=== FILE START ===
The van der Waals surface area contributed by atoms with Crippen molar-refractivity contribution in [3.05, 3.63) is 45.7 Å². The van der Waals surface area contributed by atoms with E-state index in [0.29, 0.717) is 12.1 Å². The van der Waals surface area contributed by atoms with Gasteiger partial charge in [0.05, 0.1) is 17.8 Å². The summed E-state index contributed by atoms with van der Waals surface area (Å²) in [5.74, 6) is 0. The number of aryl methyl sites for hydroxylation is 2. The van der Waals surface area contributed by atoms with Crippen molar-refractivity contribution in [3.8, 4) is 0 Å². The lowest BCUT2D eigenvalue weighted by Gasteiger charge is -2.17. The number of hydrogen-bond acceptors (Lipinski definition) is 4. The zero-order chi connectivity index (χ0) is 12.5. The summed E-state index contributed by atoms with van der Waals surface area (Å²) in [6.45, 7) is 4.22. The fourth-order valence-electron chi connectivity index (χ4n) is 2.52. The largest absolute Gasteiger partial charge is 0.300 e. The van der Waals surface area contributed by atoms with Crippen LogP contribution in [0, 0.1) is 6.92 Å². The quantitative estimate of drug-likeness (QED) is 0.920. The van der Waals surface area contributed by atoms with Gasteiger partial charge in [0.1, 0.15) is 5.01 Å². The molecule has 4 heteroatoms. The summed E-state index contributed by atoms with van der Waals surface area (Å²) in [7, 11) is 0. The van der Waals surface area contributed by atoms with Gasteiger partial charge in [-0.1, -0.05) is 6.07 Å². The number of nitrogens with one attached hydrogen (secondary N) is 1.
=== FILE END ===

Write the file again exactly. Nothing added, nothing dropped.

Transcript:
The van der Waals surface area contributed by atoms with Crippen molar-refractivity contribution in [3.05, 3.63) is 45.7 Å². The van der Waals surface area contributed by atoms with E-state index in [0.29, 0.717) is 12.1 Å². The van der Waals surface area contributed by atoms with Gasteiger partial charge in [0.05, 0.1) is 17.8 Å². The summed E-state index contributed by atoms with van der Waals surface area (Å²) in [5.74, 6) is 0. The number of aryl methyl sites for hydroxylation is 2. The van der Waals surface area contributed by atoms with Crippen molar-refractivity contribution in [3.8, 4) is 0 Å². The lowest BCUT2D eigenvalue weighted by Gasteiger charge is -2.17. The number of hydrogen-bond acceptors (Lipinski definition) is 4. The zero-order chi connectivity index (χ0) is 12.5. The summed E-state index contributed by atoms with van der Waals surface area (Å²) in [6.45, 7) is 4.22. The fourth-order valence-electron chi connectivity index (χ4n) is 2.52. The largest absolute Gasteiger partial charge is 0.300 e. The van der Waals surface area contributed by atoms with Crippen LogP contribution in [0, 0.1) is 6.92 Å². The quantitative estimate of drug-likeness (QED) is 0.920. The van der Waals surface area contributed by atoms with Gasteiger partial charge in [0.1, 0.15) is 5.01 Å². The molecule has 4 heteroatoms. The summed E-state index contributed by atoms with van der Waals surface area (Å²) in [7, 11) is 0. The van der Waals surface area contributed by atoms with Gasteiger partial charge in [-0.1, -0.05) is 6.07 Å². The number of nitrogens with one attached hydrogen (secondary N) is 1.